It is a sociable bird which usually forages in flocks. It feeds mainly in trees, but also feeds on the ground, especially in winter as the supply of seeds becomes reduced. The diet is mostly composed of small seeds, such as those of birch, alder, and grasses. Fruit, buds, and invertebrates are also eaten.

Breeding pairs form in late winter. The breeding territory and several pairs will often nest close together in a loose colony. The cup-shaped nest is built by the female, usually in a shrub or tree. It is made of twigs and plant stems, with an inner layer of roots, grass, moss, leaves, and other vegetation and a lining of feathers, wool, and hair. Two to seven eggs are laid. They are pale bluish or greenish, with reddish or brownish blotches and streaks. The female incubates the eggs for 12–15 days, while being fed by the male. The young birds are fed by both parents and fledge after 9–15 days.


  1. ^ Map derived from Snow & Perrins Birds of the Western Palearctic and several national bird atlases.
  2. ^ Jobling, James A. (2010). The Helm Dictionary of Scientific Bird Names. London, United Kingdom: Christopher Helm. pp. 29, 82. ISBN 978-1-4081-2501-4.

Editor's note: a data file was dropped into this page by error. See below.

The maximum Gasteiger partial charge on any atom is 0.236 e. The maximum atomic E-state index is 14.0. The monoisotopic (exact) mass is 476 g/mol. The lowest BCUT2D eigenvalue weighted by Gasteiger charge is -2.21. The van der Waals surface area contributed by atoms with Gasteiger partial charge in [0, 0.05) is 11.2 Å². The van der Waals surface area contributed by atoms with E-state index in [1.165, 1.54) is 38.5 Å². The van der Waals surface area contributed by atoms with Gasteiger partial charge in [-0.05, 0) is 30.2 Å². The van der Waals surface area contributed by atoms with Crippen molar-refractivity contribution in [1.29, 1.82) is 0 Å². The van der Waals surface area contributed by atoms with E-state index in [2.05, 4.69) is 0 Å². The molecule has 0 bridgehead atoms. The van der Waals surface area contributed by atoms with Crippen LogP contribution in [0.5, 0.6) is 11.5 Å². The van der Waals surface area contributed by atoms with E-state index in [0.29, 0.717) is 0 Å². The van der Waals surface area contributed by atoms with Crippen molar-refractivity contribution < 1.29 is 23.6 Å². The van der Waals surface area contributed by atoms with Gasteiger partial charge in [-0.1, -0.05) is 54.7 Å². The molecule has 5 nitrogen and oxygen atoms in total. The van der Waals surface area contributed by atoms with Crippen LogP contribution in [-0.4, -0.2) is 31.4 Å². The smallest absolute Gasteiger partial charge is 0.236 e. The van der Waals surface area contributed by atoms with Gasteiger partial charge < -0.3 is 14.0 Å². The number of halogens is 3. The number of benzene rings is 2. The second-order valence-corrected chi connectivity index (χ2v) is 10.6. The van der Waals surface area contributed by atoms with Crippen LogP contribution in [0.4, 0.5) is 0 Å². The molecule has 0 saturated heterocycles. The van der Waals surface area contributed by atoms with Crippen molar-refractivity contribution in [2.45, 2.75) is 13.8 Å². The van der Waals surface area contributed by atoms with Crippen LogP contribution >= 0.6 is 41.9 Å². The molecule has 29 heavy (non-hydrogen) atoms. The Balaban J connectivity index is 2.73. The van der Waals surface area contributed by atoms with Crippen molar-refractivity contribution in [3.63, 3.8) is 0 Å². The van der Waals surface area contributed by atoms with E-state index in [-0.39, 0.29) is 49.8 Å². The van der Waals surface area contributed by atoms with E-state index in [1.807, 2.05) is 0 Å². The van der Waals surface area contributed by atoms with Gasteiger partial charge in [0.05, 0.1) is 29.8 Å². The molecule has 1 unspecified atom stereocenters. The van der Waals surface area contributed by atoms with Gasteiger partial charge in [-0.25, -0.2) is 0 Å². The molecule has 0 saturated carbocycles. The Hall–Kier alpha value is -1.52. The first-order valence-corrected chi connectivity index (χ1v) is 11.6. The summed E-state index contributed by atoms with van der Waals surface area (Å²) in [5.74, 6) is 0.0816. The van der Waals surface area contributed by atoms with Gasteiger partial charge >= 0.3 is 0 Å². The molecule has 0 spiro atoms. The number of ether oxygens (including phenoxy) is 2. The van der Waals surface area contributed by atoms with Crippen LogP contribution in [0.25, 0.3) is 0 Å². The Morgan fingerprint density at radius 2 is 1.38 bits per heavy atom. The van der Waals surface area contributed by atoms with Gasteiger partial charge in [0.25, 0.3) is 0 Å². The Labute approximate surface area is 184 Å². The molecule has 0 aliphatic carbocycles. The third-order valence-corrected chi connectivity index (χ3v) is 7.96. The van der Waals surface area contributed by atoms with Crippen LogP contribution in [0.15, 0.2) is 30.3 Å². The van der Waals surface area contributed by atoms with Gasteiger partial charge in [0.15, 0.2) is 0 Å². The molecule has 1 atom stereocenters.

3. ^ Seutin, G.; Ratcliffe, L. M.; Boag, P. T. (1995). "Mitochondrial DNA homogeneity in the phenotypically diverse redpoll finch complex (Aves: Carduelinae: Carduelis flammea - hornemanni)". Evolution. 49 (5): 962–973. doi:10.2307/2410418. JSTOR 2410418.
  4. ^ Sangster, George; Knox, Alan G.; Helbig, Andreas J.; Parkin, David T. (2002). "Taxonomic recommendations for European birds". Ibis. 144 (1): 153–159. doi:10.1046/j.0019-1019.2001.00026.x.
  5. ^ "Redpoll". NZ Birds website. 2005-09-21. Retrieved 2007-10-09.

Cited texts[edit]

  • Snow, D. W. & Perrins, C. M. (1998) Birds of the Western Palearctic: Concise Edition, Vol. 2, Oxford University Press, Oxford.

Further reading[edit]

External links[edit]